A friend and I talked about folding a daily origami heart to mark the transition between a long day in the home office and being ourselves again.
Rituals have become important. Ways to draw invisible lines that can guide us, not just between our life on Zoom and ‘the other life’, but also through a time that has been challenging to say the least. We are still in the midst of it, but as vaccination programs roll out in many countries, people reflect and begin cautiously to imagine what life after COVID-19 might look like.
Conversations everywhere talk not only about loss but also about what we have gained. Many share that they have gained new rituals which have brought them closer. Closer to their family, to their friends, to their colleagues – even when physically distanced.
Especially in the Western cultures, rituals have been eroded over time. They got lost under layers of productivity and commerce. They fell by the wayside as we sped through life. And the rituals or traditions that still matter to us have been curtailed or made impossible. Reduced or no family meetings over Christmas, no end of year celebrations, no Valentine’s Day dinner… There is sadness, frustration, sometimes anger over all that we can’t do. And quite frankly, we are also bone-tired. We need to make space for this sadness, as bottling up emotions can at best be a temporary fix.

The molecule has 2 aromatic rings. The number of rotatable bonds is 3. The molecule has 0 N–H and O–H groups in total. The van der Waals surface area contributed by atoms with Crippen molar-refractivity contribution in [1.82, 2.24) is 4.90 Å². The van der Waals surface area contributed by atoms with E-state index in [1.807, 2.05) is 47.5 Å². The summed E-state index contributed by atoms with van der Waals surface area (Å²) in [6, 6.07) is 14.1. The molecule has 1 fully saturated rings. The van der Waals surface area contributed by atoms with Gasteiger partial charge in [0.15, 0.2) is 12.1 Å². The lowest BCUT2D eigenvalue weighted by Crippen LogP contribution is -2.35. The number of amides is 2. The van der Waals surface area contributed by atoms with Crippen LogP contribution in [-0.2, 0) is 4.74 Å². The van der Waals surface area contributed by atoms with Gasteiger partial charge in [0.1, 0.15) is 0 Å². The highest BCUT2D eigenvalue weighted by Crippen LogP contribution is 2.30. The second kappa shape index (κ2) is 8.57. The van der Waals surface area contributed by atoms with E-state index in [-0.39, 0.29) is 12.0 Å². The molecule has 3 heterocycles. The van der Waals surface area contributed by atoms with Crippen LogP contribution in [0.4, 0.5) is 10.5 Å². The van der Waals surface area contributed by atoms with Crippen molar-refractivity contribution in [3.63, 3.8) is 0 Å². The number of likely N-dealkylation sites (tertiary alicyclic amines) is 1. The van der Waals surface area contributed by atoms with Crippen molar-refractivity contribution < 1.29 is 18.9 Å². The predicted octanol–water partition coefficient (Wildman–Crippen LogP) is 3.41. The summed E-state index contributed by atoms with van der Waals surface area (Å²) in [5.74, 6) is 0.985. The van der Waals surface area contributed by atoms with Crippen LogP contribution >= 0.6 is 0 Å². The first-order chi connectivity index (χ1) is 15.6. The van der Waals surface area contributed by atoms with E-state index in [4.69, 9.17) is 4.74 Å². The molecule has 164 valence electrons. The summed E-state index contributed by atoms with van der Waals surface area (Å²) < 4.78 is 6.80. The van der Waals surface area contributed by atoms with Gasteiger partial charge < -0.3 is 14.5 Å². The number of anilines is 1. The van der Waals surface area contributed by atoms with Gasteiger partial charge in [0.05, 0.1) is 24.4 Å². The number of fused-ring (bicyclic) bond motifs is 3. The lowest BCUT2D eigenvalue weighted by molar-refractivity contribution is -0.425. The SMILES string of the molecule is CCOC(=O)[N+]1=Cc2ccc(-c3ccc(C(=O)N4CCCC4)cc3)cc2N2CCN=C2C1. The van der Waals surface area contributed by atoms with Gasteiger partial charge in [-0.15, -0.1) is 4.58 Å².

Beyond the sadness there is a place for personal and modern ritual.
It doesn’t have to feel new-agey or esoteric. Understanding the ingredients of ritual, we can all create our own rituals and bring the experience of safety and meaning to our lives. Since rituals energize us and focus our attention, they can be great way to support us in crafting a meaningful and intentional life.
Here are some ingredients of ritual that can transform ordinary actions into symbolic expression and help you create your ‘DIY ritual’:
- Space and setting
- An opening element to mark the beginning of your ritual, this might include sensory elements like light (lighting a candle or watching the sunrise), sounds (your own music or a song/ piece of music you listen to, or nature’s sounds), fragrances, the aroma and taste of certain foods…
- The intention and meaning you want to mark with this ritual
- Finding ways to ensure you are present
- Elements of reflection or contemplation
- Gratitude or a closing element
Do you wonder which ‘lockdown rituals’ should be carried into the next chapter of life? Start by reflecting on your needs and what feels meaningful. Notice meaningful moments throughout the day and write them down. See what patterns emerge.
If you are experiencing significant transitions this year, or in this moment, here’s a simple ritual that can be used during transition.
It’s a writing practice that helps you connect with the meaning of letting go and beginning something new. You can find it in the post “Transformation and unlearning”.
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